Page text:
Virginia House of Delegates v. Bethune-Hill

Summarized by:

  • Court: United States Supreme Court
  • Area(s) of Law: Civil Procedure
  • Date Filed: June 17, 2019
  • Case #: 18-281
  • Judge(s)/Court Below: GINSBURG, J., delivered the opinion of the Court, in which THOMAS, SOTOMAYOR, KAGAN, and GORSUCH, JJ., joined. ALITO, J., filed a dissenting opinion, in which ROBERTS, C. J., and BREYER and KAVANAUGH, JJ., joined.
  • Full Text Opinion

An intervening party to a litigation must, in its own right, meet all the elements of standing to appeal a decision which the primary party does not wish to challenge.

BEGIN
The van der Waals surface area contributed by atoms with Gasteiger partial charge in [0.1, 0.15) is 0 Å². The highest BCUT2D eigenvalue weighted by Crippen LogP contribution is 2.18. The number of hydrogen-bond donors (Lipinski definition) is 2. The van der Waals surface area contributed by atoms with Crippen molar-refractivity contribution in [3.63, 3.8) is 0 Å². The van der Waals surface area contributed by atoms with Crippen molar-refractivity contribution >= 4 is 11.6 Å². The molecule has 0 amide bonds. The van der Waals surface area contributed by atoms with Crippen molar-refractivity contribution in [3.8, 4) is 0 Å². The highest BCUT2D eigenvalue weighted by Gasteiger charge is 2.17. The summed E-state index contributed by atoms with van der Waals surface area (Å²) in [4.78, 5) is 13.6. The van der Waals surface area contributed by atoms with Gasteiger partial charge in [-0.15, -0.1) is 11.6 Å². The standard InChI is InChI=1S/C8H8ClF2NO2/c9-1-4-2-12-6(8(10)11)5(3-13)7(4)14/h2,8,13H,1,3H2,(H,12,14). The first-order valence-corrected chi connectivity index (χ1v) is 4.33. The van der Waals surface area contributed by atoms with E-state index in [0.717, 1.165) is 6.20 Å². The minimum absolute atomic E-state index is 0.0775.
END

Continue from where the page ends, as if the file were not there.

In 2011, Virginia redrew its legislative districts for Petitioner and the State’s Senate. Voters sued Virginia for violating the Equal Protection Clause of the Fourteenth Amendment, stating that the districts were “racially gerrymandered.” After two bench trials, the district court held that the state unconstitutionally redrew the districts based on race. The Attorney General of the State announced Virginia had no interest in appealing. Petitioner intervened and appealed to the Supreme Court of the United States. The Supreme Court held that Petitioner has no standing to bring the appeal in federal court. For an intervenor to appeal where the primary party has no interest, it must demonstrate that the three elements of standing apply particularly to itself. Because the Attorney General represents the interest of the State, Petitioner must demonstrate how it was independently injured. The Court states that a judicial decision to invalidate a state law does not impose an independent injury on each branch of government that played a role in creating the law. Therefore, it is not enough that Petitioner was involved in the redrawing of the districts to allow it to appeal the district court’s decision on behalf of the State. DISMISSED.

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